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Frequently Asked Questions

This page contains answers to and explanations of some of the questions we get asked most frequently. If you have a question or concern please feel free to see if the answer is here and if not, never hesitate to call us and ask!

Should I pressure wash my deck?

No. despite what different contractors or product manufacturers may say it is almost never a good idea to pressure or power wash your deck. At best it is a loud, time consuming endeavor; but more likely than not you will damage the surface you are washing. Pressure washing does not eliminate mildew or many other underlying issues at all while washing with an appropriate detergent and scrubbing most certainly will. Pressure washing invariably damages lignin and fiber in wooden surfaces and when done improperly will often damage  and de-scale brick, flagstone and concrete, as well as voiding the warranty on many composite decking materials. Please keep in mind that washing or rinsing your deck or letting sprinklers or water from plants sit on the deck surface can often lead to hard water deposits which the stain cannot prevent and which can be very difficult to remove or remedy. It is always best to blow or sweep the deck off as often as possible and when washing the deck, do so when temperatures are cool and the water can be squeegeed or blown off afterwards. 

Is it too wet to stain my deck?/ How long does my deck need to dry after rain?

Rain and weather can present challenging difficulties for even the most experienced stain experts. When trying to decide if your project is too wet to stain or needs additional drying time many factors must be taken into account. The type, species, milled finish, and age of material as well as any existing coatings along with the outdoor conditions such as temperature, humidity, and shade all play a part. For many decades most companies followed an old "rule of thumb" like 72 hours after rain or something similar. The truth is that moisture content can be easily and accurately measured with a moisture meter and very often in our climate region is dry within hours of exposure. Different processes may actually speed that dry time along and many newer stains and coatings formulations have a higher tolerance for moisture than ever before. Rest assured, we will measure and assess your project according to your exact conditions and proceed accordingly.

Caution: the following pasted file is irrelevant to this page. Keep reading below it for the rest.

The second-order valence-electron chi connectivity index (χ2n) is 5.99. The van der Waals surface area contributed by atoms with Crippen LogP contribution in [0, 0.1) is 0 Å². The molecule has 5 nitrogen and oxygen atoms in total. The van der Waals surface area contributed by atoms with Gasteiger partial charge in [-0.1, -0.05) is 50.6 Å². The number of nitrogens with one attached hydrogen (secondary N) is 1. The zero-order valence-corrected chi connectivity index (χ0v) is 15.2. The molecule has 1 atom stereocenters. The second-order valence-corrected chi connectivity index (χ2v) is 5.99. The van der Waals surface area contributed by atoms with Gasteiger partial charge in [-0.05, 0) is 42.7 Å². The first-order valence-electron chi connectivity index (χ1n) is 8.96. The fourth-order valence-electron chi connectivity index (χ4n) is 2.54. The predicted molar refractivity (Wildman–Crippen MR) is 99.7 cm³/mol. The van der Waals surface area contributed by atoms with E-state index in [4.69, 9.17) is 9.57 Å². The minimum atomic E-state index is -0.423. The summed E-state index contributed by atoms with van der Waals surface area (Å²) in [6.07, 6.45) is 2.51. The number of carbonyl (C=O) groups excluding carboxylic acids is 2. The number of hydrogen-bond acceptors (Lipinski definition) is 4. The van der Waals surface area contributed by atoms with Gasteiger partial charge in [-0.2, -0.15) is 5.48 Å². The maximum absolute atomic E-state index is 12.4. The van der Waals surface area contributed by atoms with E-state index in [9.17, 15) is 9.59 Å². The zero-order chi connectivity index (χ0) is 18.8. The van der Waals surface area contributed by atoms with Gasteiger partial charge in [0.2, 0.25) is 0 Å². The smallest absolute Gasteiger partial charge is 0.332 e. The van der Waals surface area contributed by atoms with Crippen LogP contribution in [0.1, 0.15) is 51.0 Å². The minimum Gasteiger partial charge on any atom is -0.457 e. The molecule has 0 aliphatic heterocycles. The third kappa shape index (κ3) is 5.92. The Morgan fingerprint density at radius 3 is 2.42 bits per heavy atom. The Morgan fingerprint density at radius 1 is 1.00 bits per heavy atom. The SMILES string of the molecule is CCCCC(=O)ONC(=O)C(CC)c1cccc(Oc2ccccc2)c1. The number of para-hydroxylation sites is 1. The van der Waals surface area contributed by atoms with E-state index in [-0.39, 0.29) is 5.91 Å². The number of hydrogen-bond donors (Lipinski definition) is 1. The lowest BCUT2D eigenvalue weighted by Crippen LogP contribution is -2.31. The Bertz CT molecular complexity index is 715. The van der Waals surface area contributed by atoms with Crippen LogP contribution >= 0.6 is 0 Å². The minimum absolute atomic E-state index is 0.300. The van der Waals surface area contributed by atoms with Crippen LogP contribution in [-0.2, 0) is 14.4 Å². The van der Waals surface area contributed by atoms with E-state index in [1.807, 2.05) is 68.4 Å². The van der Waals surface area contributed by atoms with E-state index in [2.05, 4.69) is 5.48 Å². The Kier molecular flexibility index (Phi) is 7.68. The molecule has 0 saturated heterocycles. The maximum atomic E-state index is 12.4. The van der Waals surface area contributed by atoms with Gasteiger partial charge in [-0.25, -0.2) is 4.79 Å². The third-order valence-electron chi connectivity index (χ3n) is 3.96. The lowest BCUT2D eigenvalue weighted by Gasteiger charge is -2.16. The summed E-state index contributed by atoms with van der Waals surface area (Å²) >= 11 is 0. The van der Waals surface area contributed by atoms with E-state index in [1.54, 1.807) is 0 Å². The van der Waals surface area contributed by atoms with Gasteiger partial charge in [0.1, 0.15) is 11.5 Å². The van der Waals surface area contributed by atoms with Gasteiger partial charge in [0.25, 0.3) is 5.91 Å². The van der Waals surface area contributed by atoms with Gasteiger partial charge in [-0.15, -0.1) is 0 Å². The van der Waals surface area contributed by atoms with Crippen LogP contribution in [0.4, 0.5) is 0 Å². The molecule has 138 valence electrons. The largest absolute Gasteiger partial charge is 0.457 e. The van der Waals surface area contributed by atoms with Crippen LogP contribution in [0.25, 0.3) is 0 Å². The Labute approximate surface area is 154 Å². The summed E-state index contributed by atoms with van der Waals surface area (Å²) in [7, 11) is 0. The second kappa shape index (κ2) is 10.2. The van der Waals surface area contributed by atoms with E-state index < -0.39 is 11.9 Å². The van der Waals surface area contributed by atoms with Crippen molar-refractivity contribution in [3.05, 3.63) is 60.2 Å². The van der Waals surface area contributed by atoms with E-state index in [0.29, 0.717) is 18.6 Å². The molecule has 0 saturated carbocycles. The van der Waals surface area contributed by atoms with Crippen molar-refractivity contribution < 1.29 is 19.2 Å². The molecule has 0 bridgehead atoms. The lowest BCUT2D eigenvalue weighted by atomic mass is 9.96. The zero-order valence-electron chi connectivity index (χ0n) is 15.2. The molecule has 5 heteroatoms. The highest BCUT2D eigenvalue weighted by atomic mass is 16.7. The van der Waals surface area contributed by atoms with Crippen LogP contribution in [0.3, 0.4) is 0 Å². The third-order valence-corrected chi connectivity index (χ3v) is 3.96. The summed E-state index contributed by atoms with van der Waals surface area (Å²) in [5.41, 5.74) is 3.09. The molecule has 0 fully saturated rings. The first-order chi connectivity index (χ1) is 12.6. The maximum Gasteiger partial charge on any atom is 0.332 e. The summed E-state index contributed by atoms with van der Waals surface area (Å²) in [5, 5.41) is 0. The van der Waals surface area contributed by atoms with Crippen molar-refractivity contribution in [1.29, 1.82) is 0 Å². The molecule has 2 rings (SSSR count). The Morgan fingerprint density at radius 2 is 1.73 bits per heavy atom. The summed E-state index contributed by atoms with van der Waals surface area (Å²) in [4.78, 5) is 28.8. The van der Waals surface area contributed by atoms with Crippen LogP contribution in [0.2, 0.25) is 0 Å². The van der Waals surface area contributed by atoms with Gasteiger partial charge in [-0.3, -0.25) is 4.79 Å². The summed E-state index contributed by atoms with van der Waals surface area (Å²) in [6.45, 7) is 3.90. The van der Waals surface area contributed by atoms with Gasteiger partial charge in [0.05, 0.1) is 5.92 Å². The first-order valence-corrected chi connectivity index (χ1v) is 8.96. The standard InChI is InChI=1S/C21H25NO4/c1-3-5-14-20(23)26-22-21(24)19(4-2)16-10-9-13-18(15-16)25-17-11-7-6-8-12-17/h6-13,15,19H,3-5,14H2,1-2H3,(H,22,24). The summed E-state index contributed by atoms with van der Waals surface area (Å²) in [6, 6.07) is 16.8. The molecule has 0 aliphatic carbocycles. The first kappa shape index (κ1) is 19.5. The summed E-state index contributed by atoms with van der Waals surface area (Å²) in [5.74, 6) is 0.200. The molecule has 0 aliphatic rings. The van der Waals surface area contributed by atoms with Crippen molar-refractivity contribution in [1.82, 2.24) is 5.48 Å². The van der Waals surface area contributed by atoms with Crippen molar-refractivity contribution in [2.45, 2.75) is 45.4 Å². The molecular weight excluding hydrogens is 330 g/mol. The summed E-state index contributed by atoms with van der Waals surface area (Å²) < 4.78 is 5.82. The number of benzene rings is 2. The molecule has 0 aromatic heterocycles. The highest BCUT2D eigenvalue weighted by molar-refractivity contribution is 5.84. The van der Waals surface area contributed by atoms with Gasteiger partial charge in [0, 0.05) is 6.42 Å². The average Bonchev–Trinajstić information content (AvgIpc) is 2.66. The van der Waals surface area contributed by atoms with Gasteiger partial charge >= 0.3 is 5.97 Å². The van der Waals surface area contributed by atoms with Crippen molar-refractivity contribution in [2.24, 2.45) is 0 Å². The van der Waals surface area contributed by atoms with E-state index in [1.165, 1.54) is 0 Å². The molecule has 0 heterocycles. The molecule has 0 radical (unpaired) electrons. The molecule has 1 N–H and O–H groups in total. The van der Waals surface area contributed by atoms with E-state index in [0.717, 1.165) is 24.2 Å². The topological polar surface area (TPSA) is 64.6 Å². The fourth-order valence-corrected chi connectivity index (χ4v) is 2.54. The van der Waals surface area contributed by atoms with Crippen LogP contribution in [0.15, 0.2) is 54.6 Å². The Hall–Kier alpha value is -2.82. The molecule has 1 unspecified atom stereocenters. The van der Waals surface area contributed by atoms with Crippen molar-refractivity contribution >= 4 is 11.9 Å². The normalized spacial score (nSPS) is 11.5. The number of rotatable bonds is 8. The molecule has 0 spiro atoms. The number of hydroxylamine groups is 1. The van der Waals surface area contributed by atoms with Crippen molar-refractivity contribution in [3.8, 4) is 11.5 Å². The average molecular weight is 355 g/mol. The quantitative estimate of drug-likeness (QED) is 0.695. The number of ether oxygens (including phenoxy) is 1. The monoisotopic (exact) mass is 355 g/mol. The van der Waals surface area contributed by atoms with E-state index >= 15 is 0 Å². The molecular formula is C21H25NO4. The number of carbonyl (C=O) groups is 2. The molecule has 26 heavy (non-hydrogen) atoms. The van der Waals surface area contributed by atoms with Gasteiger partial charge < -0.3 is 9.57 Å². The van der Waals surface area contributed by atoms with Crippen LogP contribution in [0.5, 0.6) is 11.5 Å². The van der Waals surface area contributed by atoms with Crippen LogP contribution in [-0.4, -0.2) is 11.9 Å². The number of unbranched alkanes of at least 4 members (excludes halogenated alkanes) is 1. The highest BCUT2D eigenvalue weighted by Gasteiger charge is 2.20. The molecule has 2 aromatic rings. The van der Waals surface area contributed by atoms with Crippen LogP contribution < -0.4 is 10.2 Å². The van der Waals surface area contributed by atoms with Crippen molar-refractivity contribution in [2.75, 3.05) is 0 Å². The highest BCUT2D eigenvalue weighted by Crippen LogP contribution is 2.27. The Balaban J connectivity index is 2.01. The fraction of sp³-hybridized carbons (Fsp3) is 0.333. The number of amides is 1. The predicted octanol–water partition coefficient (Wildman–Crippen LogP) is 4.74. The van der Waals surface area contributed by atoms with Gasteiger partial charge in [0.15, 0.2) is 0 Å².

How long will the stain last on my project?

This is a question with a multifaceted answer that depends on the type of project, type and milled finish of the material, and the type of stain as well as exposure and usage. I'm going to answer this question with penetrating type oil based stain as our benchmark as they are the most recommended and suitable for this climate region. It's always impossible to predict with exactness how long a stain will last, but in our climate zone on smooth milled horizontal surfaces like deck floors and top-caps translucent stains will in general last from 8-16 months while semi-solid stains will last from 12-22 months. These products can perform up to twice as long on vertical rough milled surfaces and somewhere in between on intermediate types. Please keep in mind that stain is not a magical force field. Your deck finish will age during its expected life span and will not look brand new until day one of month 17 but rather will gradually wear until another coat is required. It will also not be proof against physical scratching or gouging, chemicals, animal damage, burns, hard water deposits, or getting dirty. There is not a single product on the market that can or will prevent these things so please understand and plan accordingly. 

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